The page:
At the onset of the cannabis boom, excitement was palpable and arguably justified based on the fundamentals. This was especially the case when, in 2018, Canada legalized adult-use cannabis, becoming the first G7 nation to do so. Essentially, a black market and therefore untaxable revenue source became a legitimate income stream. In theory, this emboldened the bullish narrative around Canopy Growth (NASDAQ:CGC) and CGC stock.
However, it was the shareholders that bought into shares before the pivotal news item above that benefitted the most. Shortly after the announcement, CGC stock went careening toward the weeds. A rather lengthy dead-cat bounce gave late-to-the-game participants something to cheer about. Unfortunately, this turned out to be head fake, with shares succumbing to severe pressure.
While I don’t want to dive into all the historical details, the bottom line for CGC stock was that the underlying business faces significant competition. Growing cannabis isn’t exactly rocket science. As well, backlogs with Canada’s marijuana business applications stymied momentum and imposed opportunity costs.
CGC Stock Narrative Seems To Be Repeating
I mention this because it seems like we’re repeating the same narrative. While on a year-to-date basis Canopy shares are up big, in the trailing month, CGC stock is down 6.5%. Also, from the $52.17 closing price on Feb. 10, Canopy has tanked 36%. Should investors get out and regroup later — perhaps buy CGC at a lower price down the line?
It’s a tempting proposition, something that our own Chris Lau mentioned. Among his arguments, Lau suggested that CGC stock “is entering a period of under-performance” due to market seasonality trends. This idea is echoed by Jefferies analyst Owen Bennett, who stated that Canopy shares are now “too expensive.”
Though Bennett wrote that Canopy deserves a higher valuation than its competitors, investors shouldn’t bank on the potential of federal legalization in the U.S. at such elevated prices. It sounds reasonable but is the approach a tad too conservative?
Consumer Habits Favor Core Business
On the other end of the scale, we have InvestorPlace contributor Will Ashworth, who takes a long-term bullish perspective on CGC stock. Primarily, Ashworth argues that consumer habits have changed in favor of Canopy’s core business, which should then later reflect in higher share prices.
He makes the case that in the Canadian province of Nova Scotia, the good folks there “spent a lot of money on alcohol and cannabis during the [third] quarter.” It’s a dynamic that has been on “rinse-repeat” cycle across North America and presumably much of the world.
According to a December 2020 Forbes article, online sales of alcohol boomed during the novel coronavirus-fueled lockdowns. Clearly, people wanted a method of escape but through a contactless delivery channel. In addition, health research indicates that alcohol consumption increased during the most difficult months of the pandemic.
Mental Illness Wave is Coming
Now, this is a controversial topic and much more research needs to be done. However, various health and medical publications have noted the potential for medical marijuana to address depression as well as relieve symptoms of anxiety.
Well, there’s a lot of depression going on these days. It’s not just about extreme depression leading to suicidal ideation, which of course is a massive societal risk. Rather, everyday folks — whether they have access to coping mechanisms or not — have endured at least some impact, whether that’s loss of social networks, insomnia, or mental strain from income loss.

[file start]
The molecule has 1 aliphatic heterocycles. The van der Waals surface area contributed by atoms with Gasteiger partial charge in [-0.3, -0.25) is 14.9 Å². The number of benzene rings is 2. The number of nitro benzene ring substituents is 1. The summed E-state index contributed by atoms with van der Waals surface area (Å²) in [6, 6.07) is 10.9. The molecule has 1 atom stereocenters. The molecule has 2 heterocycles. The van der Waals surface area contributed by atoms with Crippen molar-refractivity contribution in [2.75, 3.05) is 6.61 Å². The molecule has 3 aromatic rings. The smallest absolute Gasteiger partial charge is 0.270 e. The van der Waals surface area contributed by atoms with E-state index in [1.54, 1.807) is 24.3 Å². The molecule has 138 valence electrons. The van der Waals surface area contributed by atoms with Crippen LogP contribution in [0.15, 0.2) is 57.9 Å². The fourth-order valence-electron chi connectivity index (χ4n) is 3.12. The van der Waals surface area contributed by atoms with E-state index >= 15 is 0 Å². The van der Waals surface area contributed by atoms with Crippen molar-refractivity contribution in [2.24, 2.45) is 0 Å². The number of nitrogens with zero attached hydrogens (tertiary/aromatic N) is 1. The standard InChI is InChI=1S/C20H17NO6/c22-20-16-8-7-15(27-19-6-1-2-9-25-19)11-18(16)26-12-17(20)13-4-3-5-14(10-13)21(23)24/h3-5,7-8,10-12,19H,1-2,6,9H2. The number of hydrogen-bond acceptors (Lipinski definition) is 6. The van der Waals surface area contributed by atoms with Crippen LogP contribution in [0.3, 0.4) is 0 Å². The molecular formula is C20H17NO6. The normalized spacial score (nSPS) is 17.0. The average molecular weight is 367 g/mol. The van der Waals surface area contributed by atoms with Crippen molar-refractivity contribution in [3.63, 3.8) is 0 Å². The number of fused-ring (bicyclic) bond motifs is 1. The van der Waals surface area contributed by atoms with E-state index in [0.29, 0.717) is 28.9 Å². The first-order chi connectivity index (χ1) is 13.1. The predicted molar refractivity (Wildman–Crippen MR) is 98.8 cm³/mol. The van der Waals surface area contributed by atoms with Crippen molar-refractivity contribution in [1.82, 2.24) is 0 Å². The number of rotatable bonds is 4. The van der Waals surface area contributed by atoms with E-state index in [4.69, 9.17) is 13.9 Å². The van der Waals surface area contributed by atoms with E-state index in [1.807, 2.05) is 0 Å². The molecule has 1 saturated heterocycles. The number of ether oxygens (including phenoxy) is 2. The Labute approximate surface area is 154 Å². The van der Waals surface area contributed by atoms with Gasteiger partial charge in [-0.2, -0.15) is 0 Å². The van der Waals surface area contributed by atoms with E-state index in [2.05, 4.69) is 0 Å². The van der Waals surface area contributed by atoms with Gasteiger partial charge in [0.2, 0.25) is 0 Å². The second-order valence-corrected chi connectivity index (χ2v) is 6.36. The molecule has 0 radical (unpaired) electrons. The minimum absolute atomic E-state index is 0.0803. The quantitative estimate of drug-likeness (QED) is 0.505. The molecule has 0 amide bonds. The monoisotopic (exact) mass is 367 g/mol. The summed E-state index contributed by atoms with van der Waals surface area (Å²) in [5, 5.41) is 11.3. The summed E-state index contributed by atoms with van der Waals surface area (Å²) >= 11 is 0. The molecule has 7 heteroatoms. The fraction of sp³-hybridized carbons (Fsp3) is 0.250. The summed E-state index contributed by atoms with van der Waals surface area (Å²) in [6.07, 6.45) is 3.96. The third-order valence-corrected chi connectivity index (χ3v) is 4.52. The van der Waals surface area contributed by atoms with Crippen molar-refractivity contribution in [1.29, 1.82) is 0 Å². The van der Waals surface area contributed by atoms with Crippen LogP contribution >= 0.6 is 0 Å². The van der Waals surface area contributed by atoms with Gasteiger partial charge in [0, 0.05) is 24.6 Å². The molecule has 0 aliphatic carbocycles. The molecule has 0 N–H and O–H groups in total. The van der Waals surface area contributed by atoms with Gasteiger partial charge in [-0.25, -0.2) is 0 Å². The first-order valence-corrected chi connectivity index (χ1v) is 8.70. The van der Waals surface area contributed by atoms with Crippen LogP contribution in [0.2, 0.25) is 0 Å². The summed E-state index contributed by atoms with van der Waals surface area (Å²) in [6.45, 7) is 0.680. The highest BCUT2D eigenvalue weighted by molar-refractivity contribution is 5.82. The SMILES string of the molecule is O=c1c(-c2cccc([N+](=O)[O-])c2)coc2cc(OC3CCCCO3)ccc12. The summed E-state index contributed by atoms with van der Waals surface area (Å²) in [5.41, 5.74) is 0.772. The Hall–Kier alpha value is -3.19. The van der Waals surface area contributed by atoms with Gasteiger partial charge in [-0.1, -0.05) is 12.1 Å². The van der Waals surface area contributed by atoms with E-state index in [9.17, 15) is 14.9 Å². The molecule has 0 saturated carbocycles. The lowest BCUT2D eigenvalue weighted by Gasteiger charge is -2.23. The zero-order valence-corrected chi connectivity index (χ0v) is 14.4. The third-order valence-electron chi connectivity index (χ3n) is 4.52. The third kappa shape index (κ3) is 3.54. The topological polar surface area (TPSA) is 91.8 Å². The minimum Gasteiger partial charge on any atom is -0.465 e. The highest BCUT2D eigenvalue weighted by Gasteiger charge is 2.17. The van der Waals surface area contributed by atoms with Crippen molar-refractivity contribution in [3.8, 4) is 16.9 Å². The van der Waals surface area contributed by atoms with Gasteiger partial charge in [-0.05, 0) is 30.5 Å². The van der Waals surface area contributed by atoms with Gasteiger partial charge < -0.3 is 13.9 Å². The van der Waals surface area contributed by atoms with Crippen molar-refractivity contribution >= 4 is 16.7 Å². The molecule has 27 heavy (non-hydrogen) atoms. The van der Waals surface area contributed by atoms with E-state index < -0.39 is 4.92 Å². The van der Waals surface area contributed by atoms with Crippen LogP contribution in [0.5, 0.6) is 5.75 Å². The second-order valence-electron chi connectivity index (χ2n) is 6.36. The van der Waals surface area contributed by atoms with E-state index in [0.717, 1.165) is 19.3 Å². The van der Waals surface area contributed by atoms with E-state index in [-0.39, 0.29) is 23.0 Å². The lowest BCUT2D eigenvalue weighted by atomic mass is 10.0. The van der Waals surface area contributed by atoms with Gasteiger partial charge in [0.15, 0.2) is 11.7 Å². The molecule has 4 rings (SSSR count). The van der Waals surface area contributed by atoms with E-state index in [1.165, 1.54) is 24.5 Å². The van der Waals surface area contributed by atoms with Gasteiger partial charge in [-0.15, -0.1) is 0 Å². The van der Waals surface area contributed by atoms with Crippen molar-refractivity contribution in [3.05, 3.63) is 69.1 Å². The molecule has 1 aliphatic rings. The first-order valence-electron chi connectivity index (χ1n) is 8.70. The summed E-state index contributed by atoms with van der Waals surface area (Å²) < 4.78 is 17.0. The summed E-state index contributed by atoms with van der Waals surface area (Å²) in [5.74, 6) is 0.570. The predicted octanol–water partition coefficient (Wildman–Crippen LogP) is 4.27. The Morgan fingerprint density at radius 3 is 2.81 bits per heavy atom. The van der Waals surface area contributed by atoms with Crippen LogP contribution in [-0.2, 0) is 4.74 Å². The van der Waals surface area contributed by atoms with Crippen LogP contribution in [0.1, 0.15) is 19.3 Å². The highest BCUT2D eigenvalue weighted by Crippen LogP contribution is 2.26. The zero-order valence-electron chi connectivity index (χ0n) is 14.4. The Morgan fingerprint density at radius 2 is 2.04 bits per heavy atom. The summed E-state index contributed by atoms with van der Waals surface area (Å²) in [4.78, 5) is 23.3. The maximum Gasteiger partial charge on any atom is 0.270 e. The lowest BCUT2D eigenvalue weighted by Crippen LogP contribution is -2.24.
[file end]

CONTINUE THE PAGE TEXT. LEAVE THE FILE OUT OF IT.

However, because of the opioid crisis, many sufferers of mental health issues don’t necessarily want to go the pharmaceutical route. Despite its unsavory aura among certain social and political elements, cannabis has a long history of use as medicine. Therefore, it’s likelier that more people will trust this botanical approach rather than an exotic laboratory formulation.
Rough Economy Poses Challenges
Still, I don’t think the bullish thesis for CGC stock related to changing consumer behaviors is quite so clear cut. That’s because we still have a recession to worry about. And with the corrective spell we saw in the market on Feb. 25, there’s now a growing concern that we could see more weakness ahead.
Unfortunately, this is a headwind that prospective buyers of CGC stock can’t simply ignore. A weaker economy will most certainly affect the consumer at large, which then incentivizes black market cannabis sales.
Further, law enforcement agencies aren’t exactly in the mood for pursuing low-level marijuana cases. With the Biden administration supposedly on the brink of decriminalizing weed, would you want to risk life and limb over something that could largely become a moot point?
Nevertheless, the consumer demand for cannabis may be strong enough to overcome these headwinds. Therefore, I would take a modified approach with CGC stock — buy some now at the current discount but keep the powder keg dry for additional opportunities. They’re probably coming.
On the date of publication, Josh Enomoto did not have (either directly or indirectly) any positions in the securities mentioned in this article.
A former senior business analyst for Sony Electronics, Josh Enomoto has helped broker major contracts with Fortune Global 500 companies. Over the past several years, he has delivered unique, critical insights for the investment markets, as well as various other industries including legal, construction management, and healthcare.